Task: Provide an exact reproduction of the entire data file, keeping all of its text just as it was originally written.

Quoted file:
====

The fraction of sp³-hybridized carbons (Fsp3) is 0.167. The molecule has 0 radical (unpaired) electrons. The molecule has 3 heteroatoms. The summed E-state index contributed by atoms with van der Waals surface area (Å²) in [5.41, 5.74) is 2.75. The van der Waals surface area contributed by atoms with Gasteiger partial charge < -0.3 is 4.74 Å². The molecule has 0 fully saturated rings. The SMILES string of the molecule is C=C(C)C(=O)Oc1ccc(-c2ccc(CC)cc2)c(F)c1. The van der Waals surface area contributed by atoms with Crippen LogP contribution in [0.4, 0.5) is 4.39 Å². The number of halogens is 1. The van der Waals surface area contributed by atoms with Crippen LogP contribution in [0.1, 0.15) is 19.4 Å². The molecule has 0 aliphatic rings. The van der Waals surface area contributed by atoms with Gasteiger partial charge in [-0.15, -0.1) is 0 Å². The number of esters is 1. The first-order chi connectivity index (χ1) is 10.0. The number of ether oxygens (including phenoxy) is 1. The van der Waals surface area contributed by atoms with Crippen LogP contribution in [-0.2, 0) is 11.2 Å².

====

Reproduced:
The fraction of sp³-hybridized carbons (Fsp3) is 0.167. The molecule has 0 radical (unpaired) electrons. The molecule has 3 heteroatoms. The summed E-state index contributed by atoms with van der Waals surface area (Å²) in [5.41, 5.74) is 2.75. The van der Waals surface area contributed by atoms with Gasteiger partial charge < -0.3 is 4.74 Å². The molecule has 0 fully saturated rings. The SMILES string of the molecule is C=C(C)C(=O)Oc1ccc(-c2ccc(CC)cc2)c(F)c1. The van der Waals surface area contributed by atoms with Crippen LogP contribution in [0.4, 0.5) is 4.39 Å². The number of halogens is 1. The van der Waals surface area contributed by atoms with Crippen LogP contribution in [0.1, 0.15) is 19.4 Å². The molecule has 0 aliphatic rings. The van der Waals surface area contributed by atoms with Gasteiger partial charge in [-0.15, -0.1) is 0 Å². The number of esters is 1. The first-order chi connectivity index (χ1) is 10.0. The number of ether oxygens (including phenoxy) is 1. The van der Waals surface area contributed by atoms with Crippen LogP contribution in [-0.2, 0) is 11.2 Å².